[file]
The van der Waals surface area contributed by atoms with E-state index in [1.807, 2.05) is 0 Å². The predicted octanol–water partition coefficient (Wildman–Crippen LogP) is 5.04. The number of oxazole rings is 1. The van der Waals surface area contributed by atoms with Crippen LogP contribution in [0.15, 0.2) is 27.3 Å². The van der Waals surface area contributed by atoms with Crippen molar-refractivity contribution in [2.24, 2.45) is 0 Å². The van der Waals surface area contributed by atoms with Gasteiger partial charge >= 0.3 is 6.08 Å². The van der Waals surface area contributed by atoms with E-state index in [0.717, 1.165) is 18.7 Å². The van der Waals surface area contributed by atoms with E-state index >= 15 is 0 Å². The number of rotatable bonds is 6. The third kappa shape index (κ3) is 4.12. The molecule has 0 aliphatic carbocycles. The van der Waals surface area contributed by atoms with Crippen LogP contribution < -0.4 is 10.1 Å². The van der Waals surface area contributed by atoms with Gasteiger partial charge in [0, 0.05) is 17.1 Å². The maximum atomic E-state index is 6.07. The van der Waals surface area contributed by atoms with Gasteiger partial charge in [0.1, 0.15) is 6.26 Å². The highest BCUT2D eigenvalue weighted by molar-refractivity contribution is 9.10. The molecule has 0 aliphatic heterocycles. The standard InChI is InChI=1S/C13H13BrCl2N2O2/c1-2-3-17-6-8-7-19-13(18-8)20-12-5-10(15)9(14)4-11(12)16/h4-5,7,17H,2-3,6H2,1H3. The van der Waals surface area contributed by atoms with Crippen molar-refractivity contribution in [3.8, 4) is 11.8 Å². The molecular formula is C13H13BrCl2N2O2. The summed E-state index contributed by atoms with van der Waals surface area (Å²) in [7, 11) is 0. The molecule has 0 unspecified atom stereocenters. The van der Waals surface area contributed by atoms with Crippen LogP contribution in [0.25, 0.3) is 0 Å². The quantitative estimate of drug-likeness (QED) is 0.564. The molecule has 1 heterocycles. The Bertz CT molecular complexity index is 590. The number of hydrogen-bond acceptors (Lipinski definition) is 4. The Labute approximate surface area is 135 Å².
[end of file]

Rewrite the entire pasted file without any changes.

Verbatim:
The van der Waals surface area contributed by atoms with E-state index in [1.807, 2.05) is 0 Å². The predicted octanol–water partition coefficient (Wildman–Crippen LogP) is 5.04. The number of oxazole rings is 1. The van der Waals surface area contributed by atoms with Crippen LogP contribution in [0.15, 0.2) is 27.3 Å². The van der Waals surface area contributed by atoms with Crippen molar-refractivity contribution in [2.24, 2.45) is 0 Å². The van der Waals surface area contributed by atoms with Gasteiger partial charge >= 0.3 is 6.08 Å². The van der Waals surface area contributed by atoms with E-state index in [0.717, 1.165) is 18.7 Å². The van der Waals surface area contributed by atoms with E-state index >= 15 is 0 Å². The number of rotatable bonds is 6. The third kappa shape index (κ3) is 4.12. The molecule has 0 aliphatic carbocycles. The van der Waals surface area contributed by atoms with Crippen LogP contribution < -0.4 is 10.1 Å². The van der Waals surface area contributed by atoms with Gasteiger partial charge in [0, 0.05) is 17.1 Å². The maximum atomic E-state index is 6.07. The van der Waals surface area contributed by atoms with Gasteiger partial charge in [0.1, 0.15) is 6.26 Å². The highest BCUT2D eigenvalue weighted by molar-refractivity contribution is 9.10. The molecule has 0 aliphatic heterocycles. The standard InChI is InChI=1S/C13H13BrCl2N2O2/c1-2-3-17-6-8-7-19-13(18-8)20-12-5-10(15)9(14)4-11(12)16/h4-5,7,17H,2-3,6H2,1H3. The van der Waals surface area contributed by atoms with Crippen molar-refractivity contribution in [3.8, 4) is 11.8 Å². The molecular formula is C13H13BrCl2N2O2. The summed E-state index contributed by atoms with van der Waals surface area (Å²) in [7, 11) is 0. The molecule has 0 unspecified atom stereocenters. The van der Waals surface area contributed by atoms with Crippen LogP contribution in [0.25, 0.3) is 0 Å². The quantitative estimate of drug-likeness (QED) is 0.564. The molecule has 1 heterocycles. The Bertz CT molecular complexity index is 590. The number of hydrogen-bond acceptors (Lipinski definition) is 4. The Labute approximate surface area is 135 Å².